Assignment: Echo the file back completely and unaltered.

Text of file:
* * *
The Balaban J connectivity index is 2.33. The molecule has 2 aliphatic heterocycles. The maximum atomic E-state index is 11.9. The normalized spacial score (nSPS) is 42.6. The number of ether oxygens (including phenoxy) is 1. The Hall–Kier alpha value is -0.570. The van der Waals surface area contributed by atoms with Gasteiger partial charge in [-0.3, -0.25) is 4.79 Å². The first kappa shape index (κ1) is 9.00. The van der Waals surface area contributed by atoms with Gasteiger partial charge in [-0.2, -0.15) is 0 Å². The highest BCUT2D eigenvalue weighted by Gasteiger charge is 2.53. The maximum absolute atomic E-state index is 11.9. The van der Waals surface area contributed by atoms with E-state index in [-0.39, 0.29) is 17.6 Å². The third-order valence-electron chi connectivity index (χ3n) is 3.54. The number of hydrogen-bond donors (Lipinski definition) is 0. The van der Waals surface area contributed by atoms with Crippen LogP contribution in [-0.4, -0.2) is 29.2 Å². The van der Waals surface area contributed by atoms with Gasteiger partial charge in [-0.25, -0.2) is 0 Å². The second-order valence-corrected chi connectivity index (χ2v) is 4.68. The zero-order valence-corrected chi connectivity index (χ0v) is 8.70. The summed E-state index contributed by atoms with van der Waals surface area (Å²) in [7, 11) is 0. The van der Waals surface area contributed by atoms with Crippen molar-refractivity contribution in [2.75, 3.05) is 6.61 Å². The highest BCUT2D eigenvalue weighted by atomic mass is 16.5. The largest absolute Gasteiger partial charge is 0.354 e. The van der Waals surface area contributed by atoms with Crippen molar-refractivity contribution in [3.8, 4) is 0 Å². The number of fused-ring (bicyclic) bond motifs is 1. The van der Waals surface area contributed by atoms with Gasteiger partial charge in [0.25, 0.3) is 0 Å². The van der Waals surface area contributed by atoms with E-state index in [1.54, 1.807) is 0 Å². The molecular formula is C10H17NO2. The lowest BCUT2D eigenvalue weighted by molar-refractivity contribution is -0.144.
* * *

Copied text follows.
The Balaban J connectivity index is 2.33. The molecule has 2 aliphatic heterocycles. The maximum atomic E-state index is 11.9. The normalized spacial score (nSPS) is 42.6. The number of ether oxygens (including phenoxy) is 1. The Hall–Kier alpha value is -0.570. The van der Waals surface area contributed by atoms with Gasteiger partial charge in [-0.3, -0.25) is 4.79 Å². The first kappa shape index (κ1) is 9.00. The van der Waals surface area contributed by atoms with Gasteiger partial charge in [-0.2, -0.15) is 0 Å². The highest BCUT2D eigenvalue weighted by Gasteiger charge is 2.53. The maximum absolute atomic E-state index is 11.9. The van der Waals surface area contributed by atoms with E-state index in [-0.39, 0.29) is 17.6 Å². The third-order valence-electron chi connectivity index (χ3n) is 3.54. The number of hydrogen-bond donors (Lipinski definition) is 0. The van der Waals surface area contributed by atoms with Crippen LogP contribution in [-0.4, -0.2) is 29.2 Å². The van der Waals surface area contributed by atoms with Gasteiger partial charge in [-0.25, -0.2) is 0 Å². The second-order valence-corrected chi connectivity index (χ2v) is 4.68. The zero-order valence-corrected chi connectivity index (χ0v) is 8.70. The summed E-state index contributed by atoms with van der Waals surface area (Å²) in [7, 11) is 0. The van der Waals surface area contributed by atoms with Crippen molar-refractivity contribution in [2.75, 3.05) is 6.61 Å². The highest BCUT2D eigenvalue weighted by atomic mass is 16.5. The largest absolute Gasteiger partial charge is 0.354 e. The van der Waals surface area contributed by atoms with Crippen molar-refractivity contribution in [3.8, 4) is 0 Å². The number of fused-ring (bicyclic) bond motifs is 1. The van der Waals surface area contributed by atoms with Gasteiger partial charge in [0.25, 0.3) is 0 Å². The van der Waals surface area contributed by atoms with E-state index in [1.54, 1.807) is 0 Å². The molecular formula is C10H17NO2. The lowest BCUT2D eigenvalue weighted by molar-refractivity contribution is -0.144.